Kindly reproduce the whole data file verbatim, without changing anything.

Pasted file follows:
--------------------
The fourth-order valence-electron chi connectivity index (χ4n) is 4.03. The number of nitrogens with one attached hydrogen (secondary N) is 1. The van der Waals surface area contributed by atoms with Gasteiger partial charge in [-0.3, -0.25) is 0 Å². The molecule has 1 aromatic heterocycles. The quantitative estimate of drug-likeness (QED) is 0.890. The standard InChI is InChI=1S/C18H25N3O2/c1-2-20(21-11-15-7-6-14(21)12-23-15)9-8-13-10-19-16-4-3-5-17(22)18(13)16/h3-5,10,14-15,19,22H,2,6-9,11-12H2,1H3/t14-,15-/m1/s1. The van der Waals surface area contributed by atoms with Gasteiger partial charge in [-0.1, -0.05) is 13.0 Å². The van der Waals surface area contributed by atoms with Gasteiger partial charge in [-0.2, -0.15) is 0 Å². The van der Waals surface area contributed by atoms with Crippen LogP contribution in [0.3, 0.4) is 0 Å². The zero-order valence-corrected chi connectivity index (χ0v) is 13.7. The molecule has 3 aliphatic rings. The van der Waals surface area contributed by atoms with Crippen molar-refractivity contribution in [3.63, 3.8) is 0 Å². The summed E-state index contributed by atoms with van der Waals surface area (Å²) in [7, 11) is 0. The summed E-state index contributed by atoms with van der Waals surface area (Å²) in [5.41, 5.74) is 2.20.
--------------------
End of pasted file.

The fourth-order valence-electron chi connectivity index (χ4n) is 4.03. The number of nitrogens with one attached hydrogen (secondary N) is 1. The van der Waals surface area contributed by atoms with Gasteiger partial charge in [-0.3, -0.25) is 0 Å². The molecule has 1 aromatic heterocycles. The quantitative estimate of drug-likeness (QED) is 0.890. The standard InChI is InChI=1S/C18H25N3O2/c1-2-20(21-11-15-7-6-14(21)12-23-15)9-8-13-10-19-16-4-3-5-17(22)18(13)16/h3-5,10,14-15,19,22H,2,6-9,11-12H2,1H3/t14-,15-/m1/s1. The van der Waals surface area contributed by atoms with Gasteiger partial charge in [-0.1, -0.05) is 13.0 Å². The van der Waals surface area contributed by atoms with Gasteiger partial charge in [-0.2, -0.15) is 0 Å². The van der Waals surface area contributed by atoms with Crippen LogP contribution in [0.3, 0.4) is 0 Å². The zero-order valence-corrected chi connectivity index (χ0v) is 13.7. The molecule has 3 aliphatic rings. The van der Waals surface area contributed by atoms with Crippen molar-refractivity contribution in [3.63, 3.8) is 0 Å². The summed E-state index contributed by atoms with van der Waals surface area (Å²) in [7, 11) is 0. The summed E-state index contributed by atoms with van der Waals surface area (Å²) in [5.41, 5.74) is 2.20.